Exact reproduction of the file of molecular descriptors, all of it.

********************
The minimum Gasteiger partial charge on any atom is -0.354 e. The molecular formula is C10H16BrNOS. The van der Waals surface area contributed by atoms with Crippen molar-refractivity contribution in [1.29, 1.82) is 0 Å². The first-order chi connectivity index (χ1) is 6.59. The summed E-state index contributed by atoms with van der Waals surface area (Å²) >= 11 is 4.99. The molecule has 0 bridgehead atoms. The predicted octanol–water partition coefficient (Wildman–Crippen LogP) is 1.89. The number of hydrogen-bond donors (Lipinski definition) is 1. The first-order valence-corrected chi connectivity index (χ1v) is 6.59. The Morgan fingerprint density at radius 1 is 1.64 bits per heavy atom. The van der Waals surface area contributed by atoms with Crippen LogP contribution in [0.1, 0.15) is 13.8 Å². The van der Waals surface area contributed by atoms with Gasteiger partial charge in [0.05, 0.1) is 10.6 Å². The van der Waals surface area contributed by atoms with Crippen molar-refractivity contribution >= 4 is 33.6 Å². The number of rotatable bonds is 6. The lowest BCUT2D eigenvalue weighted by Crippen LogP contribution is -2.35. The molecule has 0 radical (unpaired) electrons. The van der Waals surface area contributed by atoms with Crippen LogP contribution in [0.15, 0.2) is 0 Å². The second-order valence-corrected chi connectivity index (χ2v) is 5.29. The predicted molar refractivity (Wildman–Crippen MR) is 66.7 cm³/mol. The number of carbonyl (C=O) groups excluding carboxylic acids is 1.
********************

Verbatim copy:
The minimum Gasteiger partial charge on any atom is -0.354 e. The molecular formula is C10H16BrNOS. The van der Waals surface area contributed by atoms with Crippen molar-refractivity contribution in [1.29, 1.82) is 0 Å². The first-order chi connectivity index (χ1) is 6.59. The summed E-state index contributed by atoms with van der Waals surface area (Å²) >= 11 is 4.99. The molecule has 0 bridgehead atoms. The predicted octanol–water partition coefficient (Wildman–Crippen LogP) is 1.89. The number of hydrogen-bond donors (Lipinski definition) is 1. The first-order valence-corrected chi connectivity index (χ1v) is 6.59. The Morgan fingerprint density at radius 1 is 1.64 bits per heavy atom. The van der Waals surface area contributed by atoms with Crippen LogP contribution in [0.1, 0.15) is 13.8 Å². The van der Waals surface area contributed by atoms with Gasteiger partial charge in [0.05, 0.1) is 10.6 Å². The van der Waals surface area contributed by atoms with Crippen molar-refractivity contribution >= 4 is 33.6 Å². The number of rotatable bonds is 6. The lowest BCUT2D eigenvalue weighted by Crippen LogP contribution is -2.35. The molecule has 0 radical (unpaired) electrons. The van der Waals surface area contributed by atoms with Crippen LogP contribution in [0.15, 0.2) is 0 Å². The second-order valence-corrected chi connectivity index (χ2v) is 5.29. The predicted molar refractivity (Wildman–Crippen MR) is 66.7 cm³/mol. The number of carbonyl (C=O) groups excluding carboxylic acids is 1.